Saturday, 21 May 2016
Rebel Without a Clue
Janet was a social worker and a senior one, at that.
However, the pathway that Janet took to this position in her life, both professional and personal was just a little unusual and just a tad interesting, though that's probably an understatement, to be honest.
The memoir begins in the 1950s.
On the first page we find that Janet was more than a little bit stoned as she began her first gig as a stripper in a less-than-salubrious pub in Hackney.
She points out that at age 27 she should, probably, have been married to a Jewish accountant, had a couple of children, perhaps with another on the way. And maybe living in Croydon.
But, instead, there she was a dope smoking, stripping lesbian.
Her first gig was a little nervous as one would expect, but it went over quite well. As far as she could tell.
But how did she end up there?
Her family life was troubled, she was sexually abused at 14 and entered into a range of jobs from stripping to nude modelling, nursing, shop worker, secretary, student and finally a social worker.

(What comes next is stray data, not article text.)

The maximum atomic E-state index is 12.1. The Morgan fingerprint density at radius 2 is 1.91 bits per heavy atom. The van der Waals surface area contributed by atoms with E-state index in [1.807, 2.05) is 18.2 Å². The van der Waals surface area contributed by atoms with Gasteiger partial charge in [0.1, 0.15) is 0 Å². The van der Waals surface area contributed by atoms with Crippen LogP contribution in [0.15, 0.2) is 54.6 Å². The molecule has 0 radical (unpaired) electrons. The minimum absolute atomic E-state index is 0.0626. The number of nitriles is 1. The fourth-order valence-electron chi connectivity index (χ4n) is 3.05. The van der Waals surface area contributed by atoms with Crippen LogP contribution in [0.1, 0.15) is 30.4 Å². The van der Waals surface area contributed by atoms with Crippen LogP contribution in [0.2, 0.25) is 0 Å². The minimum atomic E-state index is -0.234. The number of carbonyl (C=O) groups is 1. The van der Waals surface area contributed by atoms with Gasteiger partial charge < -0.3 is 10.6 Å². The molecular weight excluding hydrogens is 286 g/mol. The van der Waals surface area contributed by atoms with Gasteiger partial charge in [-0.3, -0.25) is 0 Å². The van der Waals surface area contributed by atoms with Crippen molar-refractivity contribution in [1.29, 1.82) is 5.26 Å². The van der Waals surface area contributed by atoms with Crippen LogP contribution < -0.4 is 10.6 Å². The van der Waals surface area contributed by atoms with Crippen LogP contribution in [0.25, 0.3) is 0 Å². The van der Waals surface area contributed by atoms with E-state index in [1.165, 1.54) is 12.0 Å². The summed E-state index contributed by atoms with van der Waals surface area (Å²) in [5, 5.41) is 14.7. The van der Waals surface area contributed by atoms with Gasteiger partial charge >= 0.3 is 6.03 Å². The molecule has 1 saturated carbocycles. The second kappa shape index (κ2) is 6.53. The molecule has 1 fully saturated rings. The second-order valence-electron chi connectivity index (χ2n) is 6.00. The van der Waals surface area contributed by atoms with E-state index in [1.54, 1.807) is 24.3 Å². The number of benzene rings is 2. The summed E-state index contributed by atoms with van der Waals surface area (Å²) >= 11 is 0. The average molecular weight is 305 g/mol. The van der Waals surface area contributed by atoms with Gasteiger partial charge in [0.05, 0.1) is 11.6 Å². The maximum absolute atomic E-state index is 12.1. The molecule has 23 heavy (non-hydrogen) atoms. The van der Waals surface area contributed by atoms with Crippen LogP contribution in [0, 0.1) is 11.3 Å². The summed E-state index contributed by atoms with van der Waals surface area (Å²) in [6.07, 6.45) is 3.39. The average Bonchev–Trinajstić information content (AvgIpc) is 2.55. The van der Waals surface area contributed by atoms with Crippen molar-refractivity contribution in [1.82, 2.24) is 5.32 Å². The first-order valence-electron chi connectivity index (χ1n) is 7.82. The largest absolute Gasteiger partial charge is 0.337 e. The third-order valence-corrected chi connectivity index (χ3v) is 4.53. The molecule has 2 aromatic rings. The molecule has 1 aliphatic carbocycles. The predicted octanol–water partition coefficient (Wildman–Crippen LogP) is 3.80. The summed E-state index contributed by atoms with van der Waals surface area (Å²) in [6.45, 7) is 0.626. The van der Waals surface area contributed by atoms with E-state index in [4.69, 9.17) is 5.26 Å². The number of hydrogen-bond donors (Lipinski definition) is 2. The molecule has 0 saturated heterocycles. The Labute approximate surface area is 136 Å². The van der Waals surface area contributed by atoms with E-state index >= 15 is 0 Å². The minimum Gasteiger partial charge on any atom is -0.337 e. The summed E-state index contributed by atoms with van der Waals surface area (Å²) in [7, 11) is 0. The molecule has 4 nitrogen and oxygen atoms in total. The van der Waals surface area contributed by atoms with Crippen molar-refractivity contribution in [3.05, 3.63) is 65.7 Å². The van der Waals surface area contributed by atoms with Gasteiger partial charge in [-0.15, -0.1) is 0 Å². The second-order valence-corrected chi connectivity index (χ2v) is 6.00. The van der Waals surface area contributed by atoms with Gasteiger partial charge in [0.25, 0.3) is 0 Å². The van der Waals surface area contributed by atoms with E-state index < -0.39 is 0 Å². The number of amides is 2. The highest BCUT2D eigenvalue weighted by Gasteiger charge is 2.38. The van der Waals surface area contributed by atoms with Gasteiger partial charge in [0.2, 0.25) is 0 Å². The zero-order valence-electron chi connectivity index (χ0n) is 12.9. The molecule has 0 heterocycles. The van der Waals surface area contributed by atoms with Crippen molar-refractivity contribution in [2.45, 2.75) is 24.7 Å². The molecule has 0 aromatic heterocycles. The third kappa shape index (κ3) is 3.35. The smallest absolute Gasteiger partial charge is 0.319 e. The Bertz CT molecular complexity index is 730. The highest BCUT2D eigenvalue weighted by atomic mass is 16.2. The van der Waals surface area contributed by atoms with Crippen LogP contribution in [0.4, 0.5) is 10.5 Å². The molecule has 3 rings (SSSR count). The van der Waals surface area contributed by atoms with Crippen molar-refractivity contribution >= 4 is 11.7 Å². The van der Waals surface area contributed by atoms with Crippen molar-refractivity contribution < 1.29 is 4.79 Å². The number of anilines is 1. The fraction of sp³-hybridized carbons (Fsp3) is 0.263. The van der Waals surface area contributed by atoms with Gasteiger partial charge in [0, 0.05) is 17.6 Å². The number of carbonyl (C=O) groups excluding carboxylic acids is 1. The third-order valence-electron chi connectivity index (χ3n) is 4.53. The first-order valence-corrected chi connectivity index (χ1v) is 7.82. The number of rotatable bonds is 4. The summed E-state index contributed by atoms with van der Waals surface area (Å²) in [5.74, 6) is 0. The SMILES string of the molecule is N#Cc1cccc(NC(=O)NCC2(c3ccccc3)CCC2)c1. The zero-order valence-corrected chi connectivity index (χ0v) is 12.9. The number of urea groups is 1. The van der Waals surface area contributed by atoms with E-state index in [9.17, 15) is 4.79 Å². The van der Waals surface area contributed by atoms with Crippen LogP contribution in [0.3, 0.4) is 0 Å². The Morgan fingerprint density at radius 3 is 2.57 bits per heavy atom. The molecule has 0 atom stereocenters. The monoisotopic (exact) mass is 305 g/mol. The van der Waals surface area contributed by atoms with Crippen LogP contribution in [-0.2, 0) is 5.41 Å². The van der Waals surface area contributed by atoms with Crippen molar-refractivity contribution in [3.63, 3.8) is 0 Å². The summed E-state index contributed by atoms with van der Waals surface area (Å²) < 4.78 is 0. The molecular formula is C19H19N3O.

She lived in a hippy commune, went from relationship to relationship, was a mother best described as "mad" and now, after her retirement, she decided to write her memoirs.
As an apparently respectable spinster (Janet's description) her friends were surprised at her decision to write her memoirs. After all, they thought, what had she got to write about?
Well, now they know!
Janet was a person of the swinging sixties, free love, sexual experimentation, hash smoking, the pain of discovering that her sister had been subjected to sexual abuse by their father during her childhood.
And how she finally managed to get it all together to become no less of a rebel but far more clued than she had been.
This is a very interesting book that probably tells something of the stories of many people who lived through the swinging sixties. But thankfully Janet had the courage and the ability to tell her story.
It is published by Matador in paperback at £9.99.
It is available from the Thats Books and Entertainment bookshop, which you'll find to the right of this review.